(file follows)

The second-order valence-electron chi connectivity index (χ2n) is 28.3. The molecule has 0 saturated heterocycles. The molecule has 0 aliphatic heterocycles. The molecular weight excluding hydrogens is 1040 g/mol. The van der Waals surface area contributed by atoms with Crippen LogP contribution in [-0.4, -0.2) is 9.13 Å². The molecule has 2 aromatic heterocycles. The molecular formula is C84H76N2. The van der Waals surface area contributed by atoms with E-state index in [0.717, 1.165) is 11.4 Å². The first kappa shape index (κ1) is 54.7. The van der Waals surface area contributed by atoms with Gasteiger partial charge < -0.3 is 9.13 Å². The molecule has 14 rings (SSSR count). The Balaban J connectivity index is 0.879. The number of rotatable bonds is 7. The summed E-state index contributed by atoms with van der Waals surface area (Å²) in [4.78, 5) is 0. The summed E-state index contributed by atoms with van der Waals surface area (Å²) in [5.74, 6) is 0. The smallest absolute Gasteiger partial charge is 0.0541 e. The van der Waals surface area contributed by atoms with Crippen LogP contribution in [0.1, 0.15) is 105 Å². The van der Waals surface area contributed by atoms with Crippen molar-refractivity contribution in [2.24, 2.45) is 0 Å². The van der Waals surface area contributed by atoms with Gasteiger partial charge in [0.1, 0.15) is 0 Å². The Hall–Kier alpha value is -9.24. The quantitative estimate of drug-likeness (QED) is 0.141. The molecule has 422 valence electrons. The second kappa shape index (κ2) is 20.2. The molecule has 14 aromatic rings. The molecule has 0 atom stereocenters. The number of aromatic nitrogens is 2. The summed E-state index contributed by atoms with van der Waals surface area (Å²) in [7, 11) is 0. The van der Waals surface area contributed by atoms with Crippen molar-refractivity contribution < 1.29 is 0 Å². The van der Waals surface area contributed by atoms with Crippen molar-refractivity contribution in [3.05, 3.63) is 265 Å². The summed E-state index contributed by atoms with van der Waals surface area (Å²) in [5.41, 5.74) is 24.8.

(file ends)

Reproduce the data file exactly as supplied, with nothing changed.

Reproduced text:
The second-order valence-electron chi connectivity index (χ2n) is 28.3. The molecule has 0 saturated heterocycles. The molecule has 0 aliphatic heterocycles. The molecular weight excluding hydrogens is 1040 g/mol. The van der Waals surface area contributed by atoms with Crippen LogP contribution in [-0.4, -0.2) is 9.13 Å². The molecule has 2 aromatic heterocycles. The molecular formula is C84H76N2. The van der Waals surface area contributed by atoms with E-state index in [0.717, 1.165) is 11.4 Å². The first kappa shape index (κ1) is 54.7. The van der Waals surface area contributed by atoms with Gasteiger partial charge < -0.3 is 9.13 Å². The molecule has 14 rings (SSSR count). The Balaban J connectivity index is 0.879. The number of rotatable bonds is 7. The summed E-state index contributed by atoms with van der Waals surface area (Å²) in [4.78, 5) is 0. The summed E-state index contributed by atoms with van der Waals surface area (Å²) in [5.74, 6) is 0. The smallest absolute Gasteiger partial charge is 0.0541 e. The van der Waals surface area contributed by atoms with Crippen LogP contribution in [0.1, 0.15) is 105 Å². The van der Waals surface area contributed by atoms with Crippen molar-refractivity contribution in [2.24, 2.45) is 0 Å². The van der Waals surface area contributed by atoms with Gasteiger partial charge in [0.1, 0.15) is 0 Å². The Hall–Kier alpha value is -9.24. The quantitative estimate of drug-likeness (QED) is 0.141. The molecule has 422 valence electrons. The second kappa shape index (κ2) is 20.2. The molecule has 14 aromatic rings. The molecule has 0 atom stereocenters. The number of aromatic nitrogens is 2. The summed E-state index contributed by atoms with van der Waals surface area (Å²) in [7, 11) is 0. The van der Waals surface area contributed by atoms with Crippen molar-refractivity contribution < 1.29 is 0 Å². The van der Waals surface area contributed by atoms with Crippen molar-refractivity contribution in [3.05, 3.63) is 265 Å². The summed E-state index contributed by atoms with van der Waals surface area (Å²) in [5.41, 5.74) is 24.8.